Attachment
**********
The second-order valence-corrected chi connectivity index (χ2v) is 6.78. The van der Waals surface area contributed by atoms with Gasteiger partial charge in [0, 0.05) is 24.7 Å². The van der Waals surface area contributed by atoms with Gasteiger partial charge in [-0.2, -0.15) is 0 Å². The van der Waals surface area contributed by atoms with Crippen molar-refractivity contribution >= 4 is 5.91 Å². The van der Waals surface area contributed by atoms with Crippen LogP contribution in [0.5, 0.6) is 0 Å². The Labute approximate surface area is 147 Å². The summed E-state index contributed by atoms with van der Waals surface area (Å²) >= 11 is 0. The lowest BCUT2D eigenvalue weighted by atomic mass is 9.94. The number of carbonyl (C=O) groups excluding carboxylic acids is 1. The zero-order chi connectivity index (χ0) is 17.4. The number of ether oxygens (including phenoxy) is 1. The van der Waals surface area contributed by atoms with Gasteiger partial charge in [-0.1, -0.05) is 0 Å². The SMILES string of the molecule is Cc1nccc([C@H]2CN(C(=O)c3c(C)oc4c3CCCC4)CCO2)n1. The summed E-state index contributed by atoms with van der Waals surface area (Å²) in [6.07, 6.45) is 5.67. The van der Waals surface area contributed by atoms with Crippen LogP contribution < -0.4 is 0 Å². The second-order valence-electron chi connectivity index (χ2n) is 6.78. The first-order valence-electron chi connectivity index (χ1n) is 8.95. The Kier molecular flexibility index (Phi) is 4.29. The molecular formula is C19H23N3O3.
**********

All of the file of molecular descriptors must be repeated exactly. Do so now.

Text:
The second-order valence-corrected chi connectivity index (χ2v) is 6.78. The van der Waals surface area contributed by atoms with Gasteiger partial charge in [0, 0.05) is 24.7 Å². The van der Waals surface area contributed by atoms with Gasteiger partial charge in [-0.2, -0.15) is 0 Å². The van der Waals surface area contributed by atoms with Crippen molar-refractivity contribution >= 4 is 5.91 Å². The van der Waals surface area contributed by atoms with Crippen LogP contribution in [0.5, 0.6) is 0 Å². The Labute approximate surface area is 147 Å². The summed E-state index contributed by atoms with van der Waals surface area (Å²) >= 11 is 0. The lowest BCUT2D eigenvalue weighted by atomic mass is 9.94. The number of carbonyl (C=O) groups excluding carboxylic acids is 1. The zero-order chi connectivity index (χ0) is 17.4. The number of ether oxygens (including phenoxy) is 1. The van der Waals surface area contributed by atoms with Gasteiger partial charge in [-0.1, -0.05) is 0 Å². The SMILES string of the molecule is Cc1nccc([C@H]2CN(C(=O)c3c(C)oc4c3CCCC4)CCO2)n1. The summed E-state index contributed by atoms with van der Waals surface area (Å²) in [6.07, 6.45) is 5.67. The van der Waals surface area contributed by atoms with Crippen LogP contribution < -0.4 is 0 Å². The second-order valence-electron chi connectivity index (χ2n) is 6.78. The first-order valence-electron chi connectivity index (χ1n) is 8.95. The Kier molecular flexibility index (Phi) is 4.29. The molecular formula is C19H23N3O3.